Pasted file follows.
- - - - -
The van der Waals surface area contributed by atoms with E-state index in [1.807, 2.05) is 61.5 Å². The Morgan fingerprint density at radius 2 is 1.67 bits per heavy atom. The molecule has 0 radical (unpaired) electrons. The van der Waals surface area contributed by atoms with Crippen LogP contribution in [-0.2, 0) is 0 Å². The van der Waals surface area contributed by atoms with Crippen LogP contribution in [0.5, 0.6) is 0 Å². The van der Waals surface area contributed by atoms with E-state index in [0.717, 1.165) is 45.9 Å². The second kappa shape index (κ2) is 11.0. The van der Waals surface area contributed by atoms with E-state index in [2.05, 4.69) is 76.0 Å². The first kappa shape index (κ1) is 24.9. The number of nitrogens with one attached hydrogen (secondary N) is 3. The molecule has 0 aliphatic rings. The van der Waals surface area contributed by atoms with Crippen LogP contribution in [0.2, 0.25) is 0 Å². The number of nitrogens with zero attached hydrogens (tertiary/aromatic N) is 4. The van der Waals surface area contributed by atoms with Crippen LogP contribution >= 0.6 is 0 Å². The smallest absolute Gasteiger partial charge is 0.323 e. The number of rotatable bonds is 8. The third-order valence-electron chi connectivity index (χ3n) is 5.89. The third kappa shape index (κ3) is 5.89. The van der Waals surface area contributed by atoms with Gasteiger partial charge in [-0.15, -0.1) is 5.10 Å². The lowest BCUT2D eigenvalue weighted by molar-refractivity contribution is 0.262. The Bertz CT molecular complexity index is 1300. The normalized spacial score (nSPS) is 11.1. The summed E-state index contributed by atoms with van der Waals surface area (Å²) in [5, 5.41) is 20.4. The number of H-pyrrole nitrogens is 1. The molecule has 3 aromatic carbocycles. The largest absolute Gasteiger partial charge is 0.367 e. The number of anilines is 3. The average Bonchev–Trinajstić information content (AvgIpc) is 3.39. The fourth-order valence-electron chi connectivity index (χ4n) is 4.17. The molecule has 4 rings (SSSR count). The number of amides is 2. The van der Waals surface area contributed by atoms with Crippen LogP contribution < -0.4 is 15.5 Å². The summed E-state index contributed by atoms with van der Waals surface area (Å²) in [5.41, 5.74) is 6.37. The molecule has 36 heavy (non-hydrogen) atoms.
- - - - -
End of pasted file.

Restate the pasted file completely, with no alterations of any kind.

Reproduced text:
The van der Waals surface area contributed by atoms with E-state index in [1.807, 2.05) is 61.5 Å². The Morgan fingerprint density at radius 2 is 1.67 bits per heavy atom. The molecule has 0 radical (unpaired) electrons. The van der Waals surface area contributed by atoms with Crippen LogP contribution in [-0.2, 0) is 0 Å². The van der Waals surface area contributed by atoms with Crippen LogP contribution in [0.5, 0.6) is 0 Å². The van der Waals surface area contributed by atoms with E-state index in [0.717, 1.165) is 45.9 Å². The second kappa shape index (κ2) is 11.0. The van der Waals surface area contributed by atoms with E-state index in [2.05, 4.69) is 76.0 Å². The first kappa shape index (κ1) is 24.9. The number of nitrogens with one attached hydrogen (secondary N) is 3. The molecule has 0 aliphatic rings. The van der Waals surface area contributed by atoms with Crippen LogP contribution in [0.2, 0.25) is 0 Å². The number of nitrogens with zero attached hydrogens (tertiary/aromatic N) is 4. The van der Waals surface area contributed by atoms with Crippen LogP contribution >= 0.6 is 0 Å². The smallest absolute Gasteiger partial charge is 0.323 e. The number of rotatable bonds is 8. The third-order valence-electron chi connectivity index (χ3n) is 5.89. The third kappa shape index (κ3) is 5.89. The van der Waals surface area contributed by atoms with Gasteiger partial charge in [-0.15, -0.1) is 5.10 Å². The lowest BCUT2D eigenvalue weighted by molar-refractivity contribution is 0.262. The Bertz CT molecular complexity index is 1300. The normalized spacial score (nSPS) is 11.1. The summed E-state index contributed by atoms with van der Waals surface area (Å²) in [5, 5.41) is 20.4. The number of H-pyrrole nitrogens is 1. The molecule has 3 aromatic carbocycles. The largest absolute Gasteiger partial charge is 0.367 e. The number of anilines is 3. The average Bonchev–Trinajstić information content (AvgIpc) is 3.39. The fourth-order valence-electron chi connectivity index (χ4n) is 4.17. The molecule has 4 rings (SSSR count). The number of amides is 2. The van der Waals surface area contributed by atoms with Crippen LogP contribution < -0.4 is 15.5 Å². The summed E-state index contributed by atoms with van der Waals surface area (Å²) in [5.41, 5.74) is 6.37. The molecule has 36 heavy (non-hydrogen) atoms.